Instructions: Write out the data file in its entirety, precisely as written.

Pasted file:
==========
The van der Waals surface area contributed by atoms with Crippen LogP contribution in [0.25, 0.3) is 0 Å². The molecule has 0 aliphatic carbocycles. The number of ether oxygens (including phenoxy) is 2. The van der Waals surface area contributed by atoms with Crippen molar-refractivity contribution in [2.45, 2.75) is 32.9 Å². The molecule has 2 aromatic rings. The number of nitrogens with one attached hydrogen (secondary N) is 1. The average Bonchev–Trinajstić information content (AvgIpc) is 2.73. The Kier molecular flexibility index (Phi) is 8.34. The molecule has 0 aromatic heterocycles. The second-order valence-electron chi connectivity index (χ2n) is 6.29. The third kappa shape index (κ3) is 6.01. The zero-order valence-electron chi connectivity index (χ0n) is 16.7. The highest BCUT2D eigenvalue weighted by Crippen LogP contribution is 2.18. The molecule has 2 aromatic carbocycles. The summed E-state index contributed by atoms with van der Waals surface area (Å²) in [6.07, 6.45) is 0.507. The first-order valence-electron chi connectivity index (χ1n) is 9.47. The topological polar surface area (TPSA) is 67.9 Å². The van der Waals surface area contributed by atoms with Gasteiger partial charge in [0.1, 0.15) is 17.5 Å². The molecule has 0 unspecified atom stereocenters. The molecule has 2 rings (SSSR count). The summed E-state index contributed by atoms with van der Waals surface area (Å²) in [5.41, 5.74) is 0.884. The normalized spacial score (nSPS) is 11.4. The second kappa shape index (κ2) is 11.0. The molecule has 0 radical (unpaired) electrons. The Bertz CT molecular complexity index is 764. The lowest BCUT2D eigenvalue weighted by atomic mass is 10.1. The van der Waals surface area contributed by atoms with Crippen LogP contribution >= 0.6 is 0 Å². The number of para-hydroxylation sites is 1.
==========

The van der Waals surface area contributed by atoms with Crippen LogP contribution in [0.25, 0.3) is 0 Å². The molecule has 0 aliphatic carbocycles. The number of ether oxygens (including phenoxy) is 2. The van der Waals surface area contributed by atoms with Crippen molar-refractivity contribution in [2.45, 2.75) is 32.9 Å². The molecule has 2 aromatic rings. The number of nitrogens with one attached hydrogen (secondary N) is 1. The average Bonchev–Trinajstić information content (AvgIpc) is 2.73. The Kier molecular flexibility index (Phi) is 8.34. The molecule has 0 aromatic heterocycles. The second-order valence-electron chi connectivity index (χ2n) is 6.29. The third kappa shape index (κ3) is 6.01. The zero-order valence-electron chi connectivity index (χ0n) is 16.7. The highest BCUT2D eigenvalue weighted by Crippen LogP contribution is 2.18. The molecule has 2 aromatic carbocycles. The summed E-state index contributed by atoms with van der Waals surface area (Å²) in [6.07, 6.45) is 0.507. The first-order valence-electron chi connectivity index (χ1n) is 9.47. The topological polar surface area (TPSA) is 67.9 Å². The van der Waals surface area contributed by atoms with Gasteiger partial charge in [0.1, 0.15) is 17.5 Å². The molecule has 0 unspecified atom stereocenters. The molecule has 2 rings (SSSR count). The summed E-state index contributed by atoms with van der Waals surface area (Å²) in [5.41, 5.74) is 0.884. The normalized spacial score (nSPS) is 11.4. The second kappa shape index (κ2) is 11.0. The molecule has 0 radical (unpaired) electrons. The Bertz CT molecular complexity index is 764. The lowest BCUT2D eigenvalue weighted by atomic mass is 10.1. The van der Waals surface area contributed by atoms with Crippen LogP contribution >= 0.6 is 0 Å². The number of para-hydroxylation sites is 1.